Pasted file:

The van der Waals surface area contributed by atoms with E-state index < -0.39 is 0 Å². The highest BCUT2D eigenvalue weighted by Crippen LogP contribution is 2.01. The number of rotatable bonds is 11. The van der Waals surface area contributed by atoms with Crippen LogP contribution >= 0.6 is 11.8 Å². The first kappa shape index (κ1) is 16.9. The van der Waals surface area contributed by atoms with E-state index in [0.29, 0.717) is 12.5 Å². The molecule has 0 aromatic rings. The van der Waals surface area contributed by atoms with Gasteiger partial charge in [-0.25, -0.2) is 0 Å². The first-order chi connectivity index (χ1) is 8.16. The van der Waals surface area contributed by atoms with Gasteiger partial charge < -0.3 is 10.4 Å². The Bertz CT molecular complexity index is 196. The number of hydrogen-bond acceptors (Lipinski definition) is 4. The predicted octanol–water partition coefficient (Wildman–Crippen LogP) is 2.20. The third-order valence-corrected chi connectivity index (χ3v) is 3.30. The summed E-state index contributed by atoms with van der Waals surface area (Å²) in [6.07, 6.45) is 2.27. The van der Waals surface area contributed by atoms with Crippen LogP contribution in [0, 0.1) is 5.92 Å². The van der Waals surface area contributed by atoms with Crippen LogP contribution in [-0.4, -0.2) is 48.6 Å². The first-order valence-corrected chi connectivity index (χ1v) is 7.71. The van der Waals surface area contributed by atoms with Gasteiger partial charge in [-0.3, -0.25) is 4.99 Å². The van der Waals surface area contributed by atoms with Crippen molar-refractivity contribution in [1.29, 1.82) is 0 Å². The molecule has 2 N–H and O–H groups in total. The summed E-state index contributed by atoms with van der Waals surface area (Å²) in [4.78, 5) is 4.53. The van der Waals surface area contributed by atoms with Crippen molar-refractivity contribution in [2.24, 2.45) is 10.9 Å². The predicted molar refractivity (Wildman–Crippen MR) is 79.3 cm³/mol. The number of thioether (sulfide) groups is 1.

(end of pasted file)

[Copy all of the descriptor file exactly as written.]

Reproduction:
The van der Waals surface area contributed by atoms with E-state index < -0.39 is 0 Å². The highest BCUT2D eigenvalue weighted by Crippen LogP contribution is 2.01. The number of rotatable bonds is 11. The van der Waals surface area contributed by atoms with Crippen LogP contribution >= 0.6 is 11.8 Å². The first kappa shape index (κ1) is 16.9. The van der Waals surface area contributed by atoms with E-state index in [0.29, 0.717) is 12.5 Å². The molecule has 0 aromatic rings. The van der Waals surface area contributed by atoms with Gasteiger partial charge in [-0.25, -0.2) is 0 Å². The first-order chi connectivity index (χ1) is 8.16. The van der Waals surface area contributed by atoms with Gasteiger partial charge < -0.3 is 10.4 Å². The Bertz CT molecular complexity index is 196. The number of hydrogen-bond acceptors (Lipinski definition) is 4. The predicted octanol–water partition coefficient (Wildman–Crippen LogP) is 2.20. The third-order valence-corrected chi connectivity index (χ3v) is 3.30. The summed E-state index contributed by atoms with van der Waals surface area (Å²) in [6.07, 6.45) is 2.27. The van der Waals surface area contributed by atoms with Crippen LogP contribution in [0, 0.1) is 5.92 Å². The van der Waals surface area contributed by atoms with Crippen LogP contribution in [-0.4, -0.2) is 48.6 Å². The first-order valence-corrected chi connectivity index (χ1v) is 7.71. The van der Waals surface area contributed by atoms with Gasteiger partial charge in [-0.3, -0.25) is 4.99 Å². The van der Waals surface area contributed by atoms with Crippen molar-refractivity contribution in [1.29, 1.82) is 0 Å². The molecule has 2 N–H and O–H groups in total. The summed E-state index contributed by atoms with van der Waals surface area (Å²) in [4.78, 5) is 4.53. The van der Waals surface area contributed by atoms with Crippen molar-refractivity contribution in [2.24, 2.45) is 10.9 Å². The predicted molar refractivity (Wildman–Crippen MR) is 79.3 cm³/mol. The number of thioether (sulfide) groups is 1.